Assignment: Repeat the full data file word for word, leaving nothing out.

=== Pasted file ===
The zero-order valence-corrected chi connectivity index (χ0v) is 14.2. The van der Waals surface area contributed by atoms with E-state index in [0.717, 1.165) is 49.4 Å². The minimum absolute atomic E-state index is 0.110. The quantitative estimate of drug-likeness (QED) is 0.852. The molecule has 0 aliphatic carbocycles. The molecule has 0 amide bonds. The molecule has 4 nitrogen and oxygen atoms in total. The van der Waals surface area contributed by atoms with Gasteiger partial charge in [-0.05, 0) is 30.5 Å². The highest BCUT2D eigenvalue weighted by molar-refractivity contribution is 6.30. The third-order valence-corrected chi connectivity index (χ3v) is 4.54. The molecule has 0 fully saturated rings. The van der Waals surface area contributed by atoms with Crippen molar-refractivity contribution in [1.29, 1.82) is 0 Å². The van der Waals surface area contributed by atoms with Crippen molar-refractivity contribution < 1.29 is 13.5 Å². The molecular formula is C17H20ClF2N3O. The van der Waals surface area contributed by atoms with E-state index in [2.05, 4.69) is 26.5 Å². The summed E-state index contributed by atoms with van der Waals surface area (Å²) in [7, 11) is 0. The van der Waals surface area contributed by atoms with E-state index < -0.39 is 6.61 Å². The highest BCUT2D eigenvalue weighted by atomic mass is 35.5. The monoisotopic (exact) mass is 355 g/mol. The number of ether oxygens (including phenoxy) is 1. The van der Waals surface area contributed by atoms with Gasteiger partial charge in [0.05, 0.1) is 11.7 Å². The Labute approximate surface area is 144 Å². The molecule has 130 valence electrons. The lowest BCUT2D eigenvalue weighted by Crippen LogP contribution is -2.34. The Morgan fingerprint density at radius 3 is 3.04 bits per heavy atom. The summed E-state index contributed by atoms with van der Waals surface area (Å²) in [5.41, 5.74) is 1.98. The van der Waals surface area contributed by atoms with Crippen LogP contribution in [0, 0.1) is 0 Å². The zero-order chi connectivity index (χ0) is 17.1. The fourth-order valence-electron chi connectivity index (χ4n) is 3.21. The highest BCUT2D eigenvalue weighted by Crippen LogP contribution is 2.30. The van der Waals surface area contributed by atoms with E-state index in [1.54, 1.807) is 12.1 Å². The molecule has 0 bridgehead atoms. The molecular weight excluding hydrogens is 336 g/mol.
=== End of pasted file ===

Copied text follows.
The zero-order valence-corrected chi connectivity index (χ0v) is 14.2. The van der Waals surface area contributed by atoms with E-state index in [0.717, 1.165) is 49.4 Å². The minimum absolute atomic E-state index is 0.110. The quantitative estimate of drug-likeness (QED) is 0.852. The molecule has 0 aliphatic carbocycles. The molecule has 0 amide bonds. The molecule has 4 nitrogen and oxygen atoms in total. The van der Waals surface area contributed by atoms with Gasteiger partial charge in [-0.05, 0) is 30.5 Å². The highest BCUT2D eigenvalue weighted by molar-refractivity contribution is 6.30. The third-order valence-corrected chi connectivity index (χ3v) is 4.54. The molecule has 0 fully saturated rings. The van der Waals surface area contributed by atoms with Crippen molar-refractivity contribution in [1.29, 1.82) is 0 Å². The van der Waals surface area contributed by atoms with Crippen molar-refractivity contribution < 1.29 is 13.5 Å². The molecular formula is C17H20ClF2N3O. The van der Waals surface area contributed by atoms with E-state index in [2.05, 4.69) is 26.5 Å². The summed E-state index contributed by atoms with van der Waals surface area (Å²) in [7, 11) is 0. The van der Waals surface area contributed by atoms with E-state index < -0.39 is 6.61 Å². The highest BCUT2D eigenvalue weighted by atomic mass is 35.5. The monoisotopic (exact) mass is 355 g/mol. The number of ether oxygens (including phenoxy) is 1. The van der Waals surface area contributed by atoms with Gasteiger partial charge in [0.05, 0.1) is 11.7 Å². The Labute approximate surface area is 144 Å². The molecule has 130 valence electrons. The lowest BCUT2D eigenvalue weighted by Crippen LogP contribution is -2.34. The Morgan fingerprint density at radius 3 is 3.04 bits per heavy atom. The summed E-state index contributed by atoms with van der Waals surface area (Å²) in [5.41, 5.74) is 1.98. The van der Waals surface area contributed by atoms with Crippen LogP contribution in [0, 0.1) is 0 Å². The zero-order chi connectivity index (χ0) is 17.1. The fourth-order valence-electron chi connectivity index (χ4n) is 3.21. The highest BCUT2D eigenvalue weighted by Crippen LogP contribution is 2.30. The van der Waals surface area contributed by atoms with E-state index in [1.54, 1.807) is 12.1 Å². The molecule has 0 bridgehead atoms. The molecular weight excluding hydrogens is 336 g/mol.